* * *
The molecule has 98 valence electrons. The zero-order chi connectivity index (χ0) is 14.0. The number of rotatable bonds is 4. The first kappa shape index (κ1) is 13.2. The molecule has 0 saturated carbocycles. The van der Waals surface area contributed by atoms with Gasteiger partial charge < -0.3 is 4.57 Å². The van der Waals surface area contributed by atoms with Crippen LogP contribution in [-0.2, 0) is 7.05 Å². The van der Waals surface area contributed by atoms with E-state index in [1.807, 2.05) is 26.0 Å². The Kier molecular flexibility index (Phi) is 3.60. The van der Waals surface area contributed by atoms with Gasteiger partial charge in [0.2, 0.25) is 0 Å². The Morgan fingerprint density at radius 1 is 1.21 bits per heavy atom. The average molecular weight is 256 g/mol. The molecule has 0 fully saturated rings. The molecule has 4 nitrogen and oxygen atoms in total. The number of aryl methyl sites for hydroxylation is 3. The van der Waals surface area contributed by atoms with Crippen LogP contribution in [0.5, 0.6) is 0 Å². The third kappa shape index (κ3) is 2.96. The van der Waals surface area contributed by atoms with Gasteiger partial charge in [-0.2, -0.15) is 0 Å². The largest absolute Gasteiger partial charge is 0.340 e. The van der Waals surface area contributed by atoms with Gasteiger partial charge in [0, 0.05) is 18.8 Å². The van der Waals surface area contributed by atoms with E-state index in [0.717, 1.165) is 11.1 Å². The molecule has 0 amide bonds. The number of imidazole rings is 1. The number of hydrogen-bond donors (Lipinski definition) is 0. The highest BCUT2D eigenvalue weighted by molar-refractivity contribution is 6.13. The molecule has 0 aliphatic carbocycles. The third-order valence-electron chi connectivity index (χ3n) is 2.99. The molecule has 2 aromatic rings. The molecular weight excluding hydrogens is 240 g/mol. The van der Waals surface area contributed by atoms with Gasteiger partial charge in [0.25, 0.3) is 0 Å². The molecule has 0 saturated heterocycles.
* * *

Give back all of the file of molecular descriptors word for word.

The molecule has 98 valence electrons. The zero-order chi connectivity index (χ0) is 14.0. The number of rotatable bonds is 4. The first kappa shape index (κ1) is 13.2. The molecule has 0 saturated carbocycles. The van der Waals surface area contributed by atoms with Gasteiger partial charge < -0.3 is 4.57 Å². The van der Waals surface area contributed by atoms with Crippen LogP contribution in [-0.2, 0) is 7.05 Å². The van der Waals surface area contributed by atoms with E-state index in [1.807, 2.05) is 26.0 Å². The Kier molecular flexibility index (Phi) is 3.60. The van der Waals surface area contributed by atoms with Gasteiger partial charge in [0.2, 0.25) is 0 Å². The Morgan fingerprint density at radius 1 is 1.21 bits per heavy atom. The average molecular weight is 256 g/mol. The molecule has 0 fully saturated rings. The molecule has 4 nitrogen and oxygen atoms in total. The number of aryl methyl sites for hydroxylation is 3. The van der Waals surface area contributed by atoms with Crippen LogP contribution in [0.5, 0.6) is 0 Å². The third kappa shape index (κ3) is 2.96. The van der Waals surface area contributed by atoms with Gasteiger partial charge in [-0.2, -0.15) is 0 Å². The largest absolute Gasteiger partial charge is 0.340 e. The van der Waals surface area contributed by atoms with Gasteiger partial charge in [0, 0.05) is 18.8 Å². The van der Waals surface area contributed by atoms with E-state index in [0.717, 1.165) is 11.1 Å². The molecule has 0 amide bonds. The number of imidazole rings is 1. The number of hydrogen-bond donors (Lipinski definition) is 0. The highest BCUT2D eigenvalue weighted by molar-refractivity contribution is 6.13. The molecule has 0 aliphatic carbocycles. The third-order valence-electron chi connectivity index (χ3n) is 2.99. The molecule has 2 aromatic rings. The molecular weight excluding hydrogens is 240 g/mol. The van der Waals surface area contributed by atoms with Gasteiger partial charge in [0.25, 0.3) is 0 Å². The molecule has 0 saturated heterocycles.